Sunday, September 09, 2007

"The Nihilists are Right"

By the Grace of Guile:
The Role of Deception in Natural History and Human Affairs
Loyal Rue


"The nihilists are right, admits philosopher Loyal Rue. The universe is blind and aimless, indifferent to us and void of meaning. There are no absolute truths and no objective values. There is no right or wrong way to live, only alternative ways. There is no correct reading of a text or a picture or a dance. God is dead, nihilism reigns. But, Rue adds, nihilism is a truth inconsistent with personal happiness and social coherence. What we need instead is a new myth, a noble lie. Only a noble lie can save us from the psychological and social chaos now threatened by the spread of skepticism about the meaning of life and the universe."

I agree. Which is why I describe myself as a nihilist pretending to be a secular humanist. The nihilists are right. And there is a good many people who know this but would never call themselves nihilists. Of course, saying that nihilists are right does not imply that one acts based on their nihilism. Humans are compassionate and empathic by their very nature. We are given pleasure by our biology and are impelled to care about others and to create beneficial things for the community merely by having 46 chromosomes. There is no choice in the matter on our part, unless we have a rare genetic dysfunction where we lose our conscience. A normal healthy person is not going to live as if their life is meaningless, even if they realize that it is. This is part of the duplicity of the human mind. We have a rational mind that can come to observe the absurdity of our own biological impulses and yet still derive pleasure from those impulses and seek them out concurrently. I agree with Loyal Rue, we need to make a pleasant lie. I have my own, primarily based on Zen Buddhism and high doses of caffeine. When the catastrophic weight of reality comes crashing down in my consciousness I have an escape hatch. In ways I credit my religious past, and my amazing propensity for dissociation to formulate this escape hatch which has certainly been useful at preventing an anxiety disorder. Others are not so lucky.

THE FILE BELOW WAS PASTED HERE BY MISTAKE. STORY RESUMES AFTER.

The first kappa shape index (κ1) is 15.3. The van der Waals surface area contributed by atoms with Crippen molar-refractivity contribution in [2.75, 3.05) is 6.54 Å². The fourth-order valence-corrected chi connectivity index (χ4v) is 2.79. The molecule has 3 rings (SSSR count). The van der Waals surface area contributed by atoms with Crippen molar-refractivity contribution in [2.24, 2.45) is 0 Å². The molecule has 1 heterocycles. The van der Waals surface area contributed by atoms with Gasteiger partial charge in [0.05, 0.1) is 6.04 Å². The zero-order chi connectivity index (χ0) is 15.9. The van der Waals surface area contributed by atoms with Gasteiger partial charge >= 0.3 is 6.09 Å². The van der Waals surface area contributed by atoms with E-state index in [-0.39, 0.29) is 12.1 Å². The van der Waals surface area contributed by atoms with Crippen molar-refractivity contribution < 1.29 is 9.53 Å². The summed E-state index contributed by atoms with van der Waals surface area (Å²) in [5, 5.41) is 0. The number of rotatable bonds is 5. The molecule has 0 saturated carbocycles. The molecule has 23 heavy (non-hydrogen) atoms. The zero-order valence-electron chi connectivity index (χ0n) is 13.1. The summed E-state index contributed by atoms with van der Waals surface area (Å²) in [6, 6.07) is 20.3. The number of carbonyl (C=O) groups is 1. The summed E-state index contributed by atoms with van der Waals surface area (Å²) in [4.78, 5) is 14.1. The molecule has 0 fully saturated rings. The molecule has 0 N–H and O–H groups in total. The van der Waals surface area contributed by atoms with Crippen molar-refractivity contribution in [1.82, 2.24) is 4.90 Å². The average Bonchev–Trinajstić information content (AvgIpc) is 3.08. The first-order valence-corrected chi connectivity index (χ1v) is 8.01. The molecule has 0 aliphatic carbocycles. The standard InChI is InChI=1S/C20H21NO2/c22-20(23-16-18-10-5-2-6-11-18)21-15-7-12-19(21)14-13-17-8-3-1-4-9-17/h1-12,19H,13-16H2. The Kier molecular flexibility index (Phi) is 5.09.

Of course, I don't actually believe in the escape hatch (for Christ sake!). But if I didn't pretend to at times, I'd surely go insane.

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